Food Fraud: Labels on What We Eat Often Mislead

Despite trend in local, "authentic" foods, many aren't what they seem.

Photographed in February 2013, boxes of La Cocinera meals are displayed at a supermarket in Burgos, Spain. The frozen food company was one of several that came under fire earlier this year, after tests revealed horse DNA in some products labeled "beef."


Part of our weekly "In Focus" series—stepping back, looking closer.

The farm-to-table trend is cooking. Urban gardening is on the rise. And high-end chefs are riding the locavore wave, promising superior, sustainable ingredients that can be traced back to their fields and pastures, which are often just a few miles down the road.


It feels as though a new age of food transparency has dawned.

But has it really?

As shown by Europe's recent horsemeat scandal—in which scores of products labeled as "beef" were found to contain up to 100 percent horsemeat—and arrests last spring of Chinese traders who were allegedly peddling rat meat as lamb, there's still considerable mystery around where a lot of our food comes from.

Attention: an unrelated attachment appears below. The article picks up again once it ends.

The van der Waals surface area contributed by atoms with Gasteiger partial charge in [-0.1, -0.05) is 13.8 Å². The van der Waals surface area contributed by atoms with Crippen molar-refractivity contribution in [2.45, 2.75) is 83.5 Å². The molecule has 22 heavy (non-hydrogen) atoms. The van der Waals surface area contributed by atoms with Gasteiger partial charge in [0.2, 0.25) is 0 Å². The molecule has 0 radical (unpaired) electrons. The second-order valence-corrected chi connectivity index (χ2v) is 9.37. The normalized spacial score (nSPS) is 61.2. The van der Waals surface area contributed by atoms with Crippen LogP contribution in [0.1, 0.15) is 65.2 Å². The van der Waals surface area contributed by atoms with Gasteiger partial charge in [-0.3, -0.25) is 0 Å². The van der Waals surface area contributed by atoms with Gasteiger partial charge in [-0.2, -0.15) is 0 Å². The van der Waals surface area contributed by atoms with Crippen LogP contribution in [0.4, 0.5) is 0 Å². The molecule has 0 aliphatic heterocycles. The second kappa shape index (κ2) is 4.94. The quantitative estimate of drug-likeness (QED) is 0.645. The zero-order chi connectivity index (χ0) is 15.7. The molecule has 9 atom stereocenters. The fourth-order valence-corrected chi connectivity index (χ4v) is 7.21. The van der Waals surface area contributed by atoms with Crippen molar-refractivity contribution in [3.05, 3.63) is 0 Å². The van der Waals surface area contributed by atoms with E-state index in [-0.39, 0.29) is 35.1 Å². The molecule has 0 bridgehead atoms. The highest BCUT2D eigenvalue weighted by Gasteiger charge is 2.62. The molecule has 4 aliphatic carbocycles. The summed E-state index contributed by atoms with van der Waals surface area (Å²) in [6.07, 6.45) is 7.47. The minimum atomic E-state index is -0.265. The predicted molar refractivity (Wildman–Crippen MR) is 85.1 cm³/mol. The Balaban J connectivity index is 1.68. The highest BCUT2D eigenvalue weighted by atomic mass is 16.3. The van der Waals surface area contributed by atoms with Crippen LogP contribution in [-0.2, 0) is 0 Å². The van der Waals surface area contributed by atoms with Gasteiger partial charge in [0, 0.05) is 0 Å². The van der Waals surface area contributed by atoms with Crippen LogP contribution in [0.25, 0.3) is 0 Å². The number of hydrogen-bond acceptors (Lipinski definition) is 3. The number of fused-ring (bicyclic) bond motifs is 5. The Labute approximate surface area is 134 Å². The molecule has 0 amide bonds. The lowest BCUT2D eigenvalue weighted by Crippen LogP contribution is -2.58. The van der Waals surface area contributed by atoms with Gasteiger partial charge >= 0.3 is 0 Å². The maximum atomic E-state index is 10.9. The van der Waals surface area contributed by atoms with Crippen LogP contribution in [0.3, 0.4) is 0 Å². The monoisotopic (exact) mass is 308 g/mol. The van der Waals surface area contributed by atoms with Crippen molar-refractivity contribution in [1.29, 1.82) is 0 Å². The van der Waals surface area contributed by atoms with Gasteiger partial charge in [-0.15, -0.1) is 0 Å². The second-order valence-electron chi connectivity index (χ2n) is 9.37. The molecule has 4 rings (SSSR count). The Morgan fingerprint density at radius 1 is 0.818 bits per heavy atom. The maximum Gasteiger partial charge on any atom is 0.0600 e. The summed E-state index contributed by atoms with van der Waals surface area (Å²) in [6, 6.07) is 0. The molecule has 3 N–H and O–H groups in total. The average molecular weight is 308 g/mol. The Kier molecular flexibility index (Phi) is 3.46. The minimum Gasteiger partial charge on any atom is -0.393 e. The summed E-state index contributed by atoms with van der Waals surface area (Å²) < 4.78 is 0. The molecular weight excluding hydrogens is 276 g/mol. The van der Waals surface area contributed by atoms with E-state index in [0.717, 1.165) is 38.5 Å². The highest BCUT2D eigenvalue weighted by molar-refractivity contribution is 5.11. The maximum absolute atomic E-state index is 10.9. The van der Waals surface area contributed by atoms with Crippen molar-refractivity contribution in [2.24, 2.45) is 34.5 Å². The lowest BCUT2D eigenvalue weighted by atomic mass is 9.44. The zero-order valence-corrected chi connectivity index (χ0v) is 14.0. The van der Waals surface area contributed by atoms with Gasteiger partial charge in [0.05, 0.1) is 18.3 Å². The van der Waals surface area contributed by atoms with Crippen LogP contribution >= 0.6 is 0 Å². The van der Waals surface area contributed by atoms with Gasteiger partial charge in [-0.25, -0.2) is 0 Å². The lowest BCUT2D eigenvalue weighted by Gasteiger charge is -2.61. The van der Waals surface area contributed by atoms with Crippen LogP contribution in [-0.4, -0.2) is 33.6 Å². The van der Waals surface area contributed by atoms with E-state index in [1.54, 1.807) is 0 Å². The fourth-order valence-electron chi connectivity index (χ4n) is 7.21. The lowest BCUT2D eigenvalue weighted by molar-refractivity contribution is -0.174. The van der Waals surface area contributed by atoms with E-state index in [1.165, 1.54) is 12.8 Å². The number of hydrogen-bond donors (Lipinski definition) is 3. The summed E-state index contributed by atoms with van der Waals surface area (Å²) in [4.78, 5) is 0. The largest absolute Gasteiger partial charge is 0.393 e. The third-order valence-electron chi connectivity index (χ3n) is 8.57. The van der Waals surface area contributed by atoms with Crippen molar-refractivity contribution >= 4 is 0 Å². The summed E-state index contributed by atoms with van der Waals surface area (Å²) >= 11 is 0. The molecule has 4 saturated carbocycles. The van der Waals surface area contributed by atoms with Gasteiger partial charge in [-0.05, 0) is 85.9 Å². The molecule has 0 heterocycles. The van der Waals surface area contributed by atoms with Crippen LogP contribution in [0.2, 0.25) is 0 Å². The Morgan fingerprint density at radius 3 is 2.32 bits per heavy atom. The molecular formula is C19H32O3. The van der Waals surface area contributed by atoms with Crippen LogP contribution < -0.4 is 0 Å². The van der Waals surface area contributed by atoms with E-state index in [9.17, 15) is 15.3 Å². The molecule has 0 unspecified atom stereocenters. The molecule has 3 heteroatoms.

In many cases, that mystery extends to exactly what it is we're eating.

"Unfortunately, controlling the amount of fraud that occurs daily in the food industry is next to impossible," said Michael Roberts, a professor of food law and policy at UCLA and director of the Center for Food Law and Policy.

"Almost anything can be adulterated in some way," he added, "either to persuade consumers to buy something for their health, or by diluting it to save money on the supplier end."

It's a problem that spans the globe.

A recent study found that in South Africa, nearly 80 percent of products labeled "game" actually contained varying amounts of nongame animals, including giraffe, waterbuck, and kangaroo. The most egregious filler: mountain zebra, a species that is "red listed"—meaning it's at risk for extinction—by the International Union for Conservation of Nature.